|The Marquis de Sade by Charles-Amédée-Philippe van Loo, 1760|
Much older and perhaps a smidgen wiser, I have since revisited de Sade's writing and though he will never be a favourite of mine, he is undeniably an important literary voice in the Georgian era. A writer of far more than just the erotica that is associated with him, the Marquis wrote prolifically on politics and philosophy, whether free or, as was so often the case, incarcerated.
The Marquis de Sade spent many long years behind the walls of numerous asylums and today marks the anniversary of his death, bringing to an end thirteen years of confinement in the Charenton asylum. Here the septuagenarian conducted an affair with the thirteen year old Magdeleine Leclerc, daughter of one of the asylum employees. He continued to write and when allowed, even staged plays performed by a cast of his fellow inmates.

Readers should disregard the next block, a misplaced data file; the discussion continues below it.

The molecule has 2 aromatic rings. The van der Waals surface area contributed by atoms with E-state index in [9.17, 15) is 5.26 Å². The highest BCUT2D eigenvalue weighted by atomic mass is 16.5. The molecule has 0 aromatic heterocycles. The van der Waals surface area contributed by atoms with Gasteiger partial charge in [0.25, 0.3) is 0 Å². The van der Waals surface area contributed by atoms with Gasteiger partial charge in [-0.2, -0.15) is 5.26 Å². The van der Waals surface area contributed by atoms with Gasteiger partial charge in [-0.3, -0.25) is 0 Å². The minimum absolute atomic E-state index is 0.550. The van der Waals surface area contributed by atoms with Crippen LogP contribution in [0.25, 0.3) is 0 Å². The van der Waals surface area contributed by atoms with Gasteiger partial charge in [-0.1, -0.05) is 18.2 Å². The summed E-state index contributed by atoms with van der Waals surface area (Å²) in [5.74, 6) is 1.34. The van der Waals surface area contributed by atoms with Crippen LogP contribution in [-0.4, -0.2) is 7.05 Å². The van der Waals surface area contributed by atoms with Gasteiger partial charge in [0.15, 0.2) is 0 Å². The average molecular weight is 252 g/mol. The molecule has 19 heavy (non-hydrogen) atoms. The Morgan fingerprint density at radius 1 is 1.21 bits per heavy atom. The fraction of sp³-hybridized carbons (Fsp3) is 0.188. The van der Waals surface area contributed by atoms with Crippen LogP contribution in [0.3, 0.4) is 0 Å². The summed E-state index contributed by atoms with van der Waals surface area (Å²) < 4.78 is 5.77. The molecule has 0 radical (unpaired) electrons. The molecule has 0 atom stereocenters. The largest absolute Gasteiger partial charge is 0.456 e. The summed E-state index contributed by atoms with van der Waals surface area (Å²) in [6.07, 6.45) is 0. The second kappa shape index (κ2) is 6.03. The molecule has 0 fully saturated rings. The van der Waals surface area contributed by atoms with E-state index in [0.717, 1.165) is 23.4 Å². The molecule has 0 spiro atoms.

Understandably, however, the elderly man was not happy with this limited existence. Plagued for years by ailments including asthma, gout and failing sight, he petitioned on numerous occasions to be released and on each occasion his pleas fell on deaf ears. Shattered by the death of his favourite son, Louis-Marie, in 1809, de Sade's mood sank ever lower in the final years of his life as he went through the motions of life without hope of respite.
Towards the end of November 1814, de Sade's health took a turn for the worst and he retired to bed, complaining of severe pains in his chest and stomach. He did not linger but died at ten o'clock on the evening of 2nd December, never having secured the freedom he so longed for.
He left behind a will stating that his body should not be anatomised or opened for any reason yet his words were ignored, and several years after his death, de Sade's skull was removed from his corpse. It went on something of a tour and became a cause célèbre in itself but that is a tale for another day.